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Annakodiyum Kodiveeranum Music Review

Annakodiyum Kodiveeranum is an upcoming Tamil film directed and written by Bharathiraja. It features Lakshman Narayan, Karthika Nair and Manoj Bharathiraja in the lead roles. The film has music by G. V. Prakash Kumar.the lyrics have been contributed by Vairamuthu, Arivumathi, Egadesi and Gangai Amaran. Bharathiraja also provides commentary in between the songs in his inimitable style.

Aavarangaatukulla(Sathya Prakash, Chinmayi)

The album opens on a sensational note that surpasses the next four-and-a-half minutes with pitches of love and romance. The signature in Sathya Prakash's voice is truly transcending, and as Chinmayi (with her voice as unique yet coordinated) adds in after the first few lines, the magic reaches its musical best. Sadly, it also ends right there, for from then on, there is almost no variety. Well fitting lyrics furnished by Vairamuthu is thoroughly entertaining, but only till the second stanza. Somehow, all the enchantment seems to die out in the second half of the song. The flautist has done a commendable job, and the burgeoning notes are sure to get you hooked up with them.

Pothi Vecha(G. V. Prakash Kumar, Prashanthini)

Although the beginning reminds you of the yesteryear melodies, there are no particular complaints. The true boom factor of this melody is the poetry - adulation of rapture has been worded to its best. Evolution of the song in the lyrics befitting love is mesmerizing so much so that it seems to end too fast, leaving you wanting for more. Choice of voices for the emotion conveyed are nothing less than perfect and blend neatly all through the length of five-and-a-half minutes.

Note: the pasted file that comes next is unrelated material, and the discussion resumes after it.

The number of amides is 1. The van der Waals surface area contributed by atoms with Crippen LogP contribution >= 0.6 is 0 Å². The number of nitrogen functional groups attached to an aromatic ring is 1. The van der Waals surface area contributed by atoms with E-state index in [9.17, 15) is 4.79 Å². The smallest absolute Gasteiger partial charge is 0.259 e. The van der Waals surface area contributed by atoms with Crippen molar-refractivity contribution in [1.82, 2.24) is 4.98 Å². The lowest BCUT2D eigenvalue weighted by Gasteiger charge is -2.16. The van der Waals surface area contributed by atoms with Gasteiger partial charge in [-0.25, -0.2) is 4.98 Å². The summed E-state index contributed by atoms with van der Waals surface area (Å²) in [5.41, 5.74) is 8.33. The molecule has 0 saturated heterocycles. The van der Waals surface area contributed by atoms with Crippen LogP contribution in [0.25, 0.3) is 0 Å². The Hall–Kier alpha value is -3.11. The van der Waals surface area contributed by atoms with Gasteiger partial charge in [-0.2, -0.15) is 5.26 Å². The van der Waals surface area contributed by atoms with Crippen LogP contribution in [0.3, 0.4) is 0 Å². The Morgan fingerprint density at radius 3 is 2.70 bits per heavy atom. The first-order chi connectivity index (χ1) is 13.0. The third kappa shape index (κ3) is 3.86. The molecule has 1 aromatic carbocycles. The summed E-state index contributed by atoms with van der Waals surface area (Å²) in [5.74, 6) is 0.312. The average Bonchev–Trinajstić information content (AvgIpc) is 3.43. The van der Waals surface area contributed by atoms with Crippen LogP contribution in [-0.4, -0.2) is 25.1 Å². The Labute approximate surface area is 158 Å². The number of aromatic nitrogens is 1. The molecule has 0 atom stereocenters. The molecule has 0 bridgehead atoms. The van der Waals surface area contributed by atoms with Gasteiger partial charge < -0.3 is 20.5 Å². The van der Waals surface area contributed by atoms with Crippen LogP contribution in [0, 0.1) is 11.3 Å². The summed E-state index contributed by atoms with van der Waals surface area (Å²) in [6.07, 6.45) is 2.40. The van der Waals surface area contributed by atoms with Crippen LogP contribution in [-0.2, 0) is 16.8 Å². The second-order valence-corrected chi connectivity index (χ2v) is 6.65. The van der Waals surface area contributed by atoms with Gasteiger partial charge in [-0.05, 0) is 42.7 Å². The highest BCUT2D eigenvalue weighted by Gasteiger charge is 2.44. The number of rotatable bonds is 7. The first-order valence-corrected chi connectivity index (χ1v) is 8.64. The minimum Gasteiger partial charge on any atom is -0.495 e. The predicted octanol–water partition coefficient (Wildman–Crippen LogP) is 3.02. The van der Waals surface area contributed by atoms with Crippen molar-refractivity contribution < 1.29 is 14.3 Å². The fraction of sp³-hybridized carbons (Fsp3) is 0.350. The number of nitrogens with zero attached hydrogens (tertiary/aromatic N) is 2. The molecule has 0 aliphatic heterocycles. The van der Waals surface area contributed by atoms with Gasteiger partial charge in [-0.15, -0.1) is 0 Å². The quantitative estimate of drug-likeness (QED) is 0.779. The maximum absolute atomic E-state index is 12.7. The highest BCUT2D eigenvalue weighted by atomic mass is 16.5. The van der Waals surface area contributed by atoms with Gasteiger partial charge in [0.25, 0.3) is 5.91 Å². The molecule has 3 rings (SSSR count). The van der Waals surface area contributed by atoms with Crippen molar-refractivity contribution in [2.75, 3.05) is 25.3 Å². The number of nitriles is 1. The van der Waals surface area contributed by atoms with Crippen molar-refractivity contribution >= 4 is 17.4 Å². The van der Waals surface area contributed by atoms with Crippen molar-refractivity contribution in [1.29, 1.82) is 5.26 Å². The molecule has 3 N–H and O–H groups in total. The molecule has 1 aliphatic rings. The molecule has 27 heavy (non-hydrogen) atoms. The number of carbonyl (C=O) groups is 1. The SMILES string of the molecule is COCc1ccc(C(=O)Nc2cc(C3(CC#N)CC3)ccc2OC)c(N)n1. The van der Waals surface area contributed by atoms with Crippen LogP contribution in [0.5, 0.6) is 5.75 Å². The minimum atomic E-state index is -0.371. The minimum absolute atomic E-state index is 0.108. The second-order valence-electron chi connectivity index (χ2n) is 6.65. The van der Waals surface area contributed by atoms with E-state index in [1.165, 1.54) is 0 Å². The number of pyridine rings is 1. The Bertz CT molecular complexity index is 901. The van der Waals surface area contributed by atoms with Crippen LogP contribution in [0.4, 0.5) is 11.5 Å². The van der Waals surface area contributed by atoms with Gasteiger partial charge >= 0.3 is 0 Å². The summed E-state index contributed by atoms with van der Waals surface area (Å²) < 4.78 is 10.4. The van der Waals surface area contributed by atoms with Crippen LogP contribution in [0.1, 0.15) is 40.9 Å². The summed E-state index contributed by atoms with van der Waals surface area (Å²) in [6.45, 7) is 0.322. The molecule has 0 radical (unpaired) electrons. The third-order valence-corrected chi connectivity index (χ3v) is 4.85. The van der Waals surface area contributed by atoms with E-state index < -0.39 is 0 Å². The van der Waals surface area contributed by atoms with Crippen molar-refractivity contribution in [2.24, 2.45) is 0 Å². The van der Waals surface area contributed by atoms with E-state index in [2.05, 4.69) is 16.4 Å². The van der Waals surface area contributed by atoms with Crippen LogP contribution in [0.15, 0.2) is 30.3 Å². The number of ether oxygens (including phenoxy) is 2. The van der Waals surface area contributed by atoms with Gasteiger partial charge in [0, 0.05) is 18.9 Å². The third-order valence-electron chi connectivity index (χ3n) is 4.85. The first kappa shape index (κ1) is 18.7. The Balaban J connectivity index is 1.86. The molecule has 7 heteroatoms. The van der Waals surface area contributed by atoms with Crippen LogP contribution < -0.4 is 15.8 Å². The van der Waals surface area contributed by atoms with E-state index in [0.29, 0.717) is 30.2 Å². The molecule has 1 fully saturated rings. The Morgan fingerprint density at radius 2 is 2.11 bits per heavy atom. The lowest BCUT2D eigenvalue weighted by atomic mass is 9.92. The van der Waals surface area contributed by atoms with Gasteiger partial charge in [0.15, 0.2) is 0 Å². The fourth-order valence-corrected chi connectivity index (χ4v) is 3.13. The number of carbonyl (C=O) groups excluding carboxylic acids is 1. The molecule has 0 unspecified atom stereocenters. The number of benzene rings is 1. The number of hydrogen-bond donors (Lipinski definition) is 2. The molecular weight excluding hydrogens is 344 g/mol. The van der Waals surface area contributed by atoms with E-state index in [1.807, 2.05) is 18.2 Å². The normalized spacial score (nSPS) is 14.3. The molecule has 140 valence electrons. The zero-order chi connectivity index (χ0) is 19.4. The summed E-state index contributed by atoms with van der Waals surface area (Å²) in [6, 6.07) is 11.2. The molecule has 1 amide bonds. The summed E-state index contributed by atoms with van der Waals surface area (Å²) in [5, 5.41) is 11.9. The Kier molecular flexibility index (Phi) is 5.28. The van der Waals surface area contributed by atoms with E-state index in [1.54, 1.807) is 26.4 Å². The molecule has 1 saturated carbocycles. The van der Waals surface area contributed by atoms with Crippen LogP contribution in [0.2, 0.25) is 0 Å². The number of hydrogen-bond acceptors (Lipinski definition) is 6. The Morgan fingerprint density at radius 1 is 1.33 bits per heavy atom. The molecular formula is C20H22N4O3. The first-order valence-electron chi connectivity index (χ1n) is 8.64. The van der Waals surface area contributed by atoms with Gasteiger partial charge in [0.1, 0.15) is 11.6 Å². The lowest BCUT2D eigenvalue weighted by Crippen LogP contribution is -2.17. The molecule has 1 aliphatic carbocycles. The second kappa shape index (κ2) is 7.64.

Nariga Uranga(Santhosh, Pooja, Harini Sudhakar)

The track opens with the dauntless voice of Manasi, booming in, and Charan's voice well compliments hers, as they set the song flowing in harmony. Howbeit, you would have lost it even before the song ends, for the lyrics are highly repetitive all through the length. Usage of strings at high pitch is a welcome change and is in sync with the emotion of the song. The flute after the second stanza is a beautiful mutation, as opposed to, yet in accord with, the rest of the song that is comparatively heavy. Lyrics are rather raunchy in this number. This is, albeit, yet another duet in the album.

Poraale(S. P. B. Charan, Manasi MM)

There is an expeditious yet a welcome change in bass down in the fourth track. Despite the parent notes being numb and falling flat, the pathos carried by the singers, peerless, adds life to the song. Although melancholy has almost always been associated with violins in Tamil music, the use of strings in this number is mesmerizing and noteworthy. The variety in lyrics is burgeoning and aberrant to the customary verses. Usage of voices and instruments, not forgoing one another, is perfectly justified in the time frame. In all, this song is bound to make a lasting impression upon the listeners.

Anname(G. V. Prakash Kumar, Pooja)

Something that one would notice at once is the BGM - predominant keys and viol with feeble beats to their support, is a song in itself, that compliments the mainstream melancholy. Voices befit the emotion and rustic verses. The flow of the song, to an accordant conclusion, seems effortless. However, the track is no sensation. Lyrics are rather traditional. Well, another duet, but doleful.

Kola Vaala Edungada('Padayapa' Sriram, A. R. Reihana, Maya)

The last track in the album brings a dramatic change in emotion. This one is outrageous and has a lot of gore and angrily bloody elements in the lyrics. The voices, like in all the tracks, have been chosen with care and justify the song and also the perturbation. However, there is no reprieve from repetition in lyrics; and the chorus is, simply put, bad. If at all this aims to deliver any message, then it is with regard to caste bias. There ends it.

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